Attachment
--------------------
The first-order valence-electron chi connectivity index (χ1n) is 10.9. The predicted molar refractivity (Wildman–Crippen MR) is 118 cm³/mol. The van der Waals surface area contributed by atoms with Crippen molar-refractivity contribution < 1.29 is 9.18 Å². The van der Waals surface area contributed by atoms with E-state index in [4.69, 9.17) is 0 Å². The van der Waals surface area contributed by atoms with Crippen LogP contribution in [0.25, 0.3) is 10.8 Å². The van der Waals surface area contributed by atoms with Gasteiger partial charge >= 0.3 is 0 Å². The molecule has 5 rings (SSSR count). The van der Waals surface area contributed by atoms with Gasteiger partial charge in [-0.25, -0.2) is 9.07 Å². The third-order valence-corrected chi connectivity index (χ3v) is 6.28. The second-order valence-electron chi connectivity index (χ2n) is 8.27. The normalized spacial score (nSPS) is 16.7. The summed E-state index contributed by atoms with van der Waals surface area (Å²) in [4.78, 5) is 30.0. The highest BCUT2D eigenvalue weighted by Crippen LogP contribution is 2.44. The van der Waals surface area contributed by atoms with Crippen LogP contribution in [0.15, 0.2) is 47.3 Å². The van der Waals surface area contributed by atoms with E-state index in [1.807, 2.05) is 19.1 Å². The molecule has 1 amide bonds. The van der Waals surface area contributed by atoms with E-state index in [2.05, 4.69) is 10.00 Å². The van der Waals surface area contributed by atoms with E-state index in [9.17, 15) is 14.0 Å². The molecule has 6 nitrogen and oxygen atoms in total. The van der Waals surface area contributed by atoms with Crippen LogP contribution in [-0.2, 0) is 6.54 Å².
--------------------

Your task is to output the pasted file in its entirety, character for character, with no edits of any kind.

The first-order valence-electron chi connectivity index (χ1n) is 10.9. The predicted molar refractivity (Wildman–Crippen MR) is 118 cm³/mol. The van der Waals surface area contributed by atoms with Crippen molar-refractivity contribution < 1.29 is 9.18 Å². The van der Waals surface area contributed by atoms with E-state index in [4.69, 9.17) is 0 Å². The van der Waals surface area contributed by atoms with Crippen LogP contribution in [0.25, 0.3) is 10.8 Å². The van der Waals surface area contributed by atoms with Gasteiger partial charge >= 0.3 is 0 Å². The molecule has 5 rings (SSSR count). The van der Waals surface area contributed by atoms with Gasteiger partial charge in [-0.25, -0.2) is 9.07 Å². The third-order valence-corrected chi connectivity index (χ3v) is 6.28. The second-order valence-electron chi connectivity index (χ2n) is 8.27. The normalized spacial score (nSPS) is 16.7. The summed E-state index contributed by atoms with van der Waals surface area (Å²) in [4.78, 5) is 30.0. The highest BCUT2D eigenvalue weighted by Crippen LogP contribution is 2.44. The van der Waals surface area contributed by atoms with Crippen LogP contribution in [0.15, 0.2) is 47.3 Å². The van der Waals surface area contributed by atoms with E-state index in [1.807, 2.05) is 19.1 Å². The molecule has 1 amide bonds. The van der Waals surface area contributed by atoms with E-state index in [2.05, 4.69) is 10.00 Å². The van der Waals surface area contributed by atoms with E-state index in [9.17, 15) is 14.0 Å². The molecule has 6 nitrogen and oxygen atoms in total. The van der Waals surface area contributed by atoms with Crippen LogP contribution in [-0.2, 0) is 6.54 Å².